The trick is to allow people to find you – not force them.

After all it’s about them not you.

People have lives – I know it’s crazy – but they do. They also have time pressures. Not only that but they have a need. A need for information.

We, as humans, crave information. We subscribe and devour, we learn and teach, we share. Most of all we want it as simple as possible. We have a specialist need – it could be anything from mountain biking through to mortgage information. From how to find a plumber to dealing with black fly on roses.

We like the web because we can find anything – quick.

Eric Schmidt at the Techonomy conference in Lake Tahoe last year said this (2010)

“Every two days now we create as much information as we did from the dawn of civilization up until  2003, according to Schmidt. That’s something like five exabytes of data”.

Let me repeat that: we create as much information in two days now as we did from the dawn of man through 2003.

(According to research from the University of California at San Diego—which has been transformed into this awesome accompanying graphic illustration by the artist Rob Vargas for Fast Company—Americans consume 3.6 zettabytes (one zettabyte is one billion trillion bytes) per day. Zounds.)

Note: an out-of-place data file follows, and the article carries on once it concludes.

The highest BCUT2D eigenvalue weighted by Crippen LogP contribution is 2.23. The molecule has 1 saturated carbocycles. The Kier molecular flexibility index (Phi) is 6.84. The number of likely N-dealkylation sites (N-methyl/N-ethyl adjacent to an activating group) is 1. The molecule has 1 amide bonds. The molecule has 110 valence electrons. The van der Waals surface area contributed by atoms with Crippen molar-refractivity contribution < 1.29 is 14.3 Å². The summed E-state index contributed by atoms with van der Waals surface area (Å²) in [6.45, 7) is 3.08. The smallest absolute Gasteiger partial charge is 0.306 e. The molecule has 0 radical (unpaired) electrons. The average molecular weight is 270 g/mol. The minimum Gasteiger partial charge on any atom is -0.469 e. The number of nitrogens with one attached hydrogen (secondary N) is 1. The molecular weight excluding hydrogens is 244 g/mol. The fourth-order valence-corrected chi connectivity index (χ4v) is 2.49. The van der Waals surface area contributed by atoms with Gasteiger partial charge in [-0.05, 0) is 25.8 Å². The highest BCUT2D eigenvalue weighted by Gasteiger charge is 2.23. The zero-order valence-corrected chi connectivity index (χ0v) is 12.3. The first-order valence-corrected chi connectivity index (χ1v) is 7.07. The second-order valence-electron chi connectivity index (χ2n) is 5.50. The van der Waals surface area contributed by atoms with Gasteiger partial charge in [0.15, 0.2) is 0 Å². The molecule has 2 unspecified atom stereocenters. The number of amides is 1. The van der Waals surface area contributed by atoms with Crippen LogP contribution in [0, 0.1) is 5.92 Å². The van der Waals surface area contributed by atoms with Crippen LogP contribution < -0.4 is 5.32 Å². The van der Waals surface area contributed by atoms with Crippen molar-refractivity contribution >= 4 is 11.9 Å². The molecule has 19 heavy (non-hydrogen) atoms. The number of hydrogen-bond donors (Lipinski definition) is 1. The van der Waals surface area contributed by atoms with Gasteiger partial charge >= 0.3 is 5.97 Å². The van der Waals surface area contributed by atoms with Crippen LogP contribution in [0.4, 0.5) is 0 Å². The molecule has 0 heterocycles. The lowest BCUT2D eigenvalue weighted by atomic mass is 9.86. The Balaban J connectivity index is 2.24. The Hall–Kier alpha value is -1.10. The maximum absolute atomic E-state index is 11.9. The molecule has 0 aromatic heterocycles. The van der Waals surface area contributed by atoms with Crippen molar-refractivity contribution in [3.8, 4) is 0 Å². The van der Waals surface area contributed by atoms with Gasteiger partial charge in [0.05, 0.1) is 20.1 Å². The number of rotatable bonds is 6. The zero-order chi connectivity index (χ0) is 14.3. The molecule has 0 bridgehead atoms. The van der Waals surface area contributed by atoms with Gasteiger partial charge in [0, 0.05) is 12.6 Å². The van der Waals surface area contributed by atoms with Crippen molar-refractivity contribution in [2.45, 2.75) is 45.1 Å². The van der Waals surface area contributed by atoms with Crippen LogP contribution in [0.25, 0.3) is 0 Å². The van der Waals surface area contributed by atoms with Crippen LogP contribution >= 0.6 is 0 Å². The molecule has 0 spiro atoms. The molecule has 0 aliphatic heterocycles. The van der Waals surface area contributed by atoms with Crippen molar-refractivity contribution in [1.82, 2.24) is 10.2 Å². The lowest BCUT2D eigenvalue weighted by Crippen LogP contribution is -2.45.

Not only that but we’re consuming that information!

Question: How do you digest, entertain and/or receive all this information?

Answer: Filters.

But the filters are clever, algorithmic and growing. As technology grows at it’s lightening fast pace we will carry on creating and consuming and the method of delivery will evolve to suit.

So as a business how are you being found? Are you being found? Are you delivering in a manner thats acceptable? You may think your content is good and delivered well, but does the consumer?

Or should the question be “are you letting people find you” as opposed to forcing them.

It would seem that “filters” will dominate the next few years of the web. Consumers will carry on demanding ever more fulfilling information but being as though they’re a discerning bunch they will only subscribe to the “stream” that serves the “tribe” they subscribe to. Moreover, the method of delivery that it brings.

Allowing people to find you and subscribe to you in a manner that they choose will be the only way to dominate the web.

The time for “I have no time” (for the web) is over, it seems.



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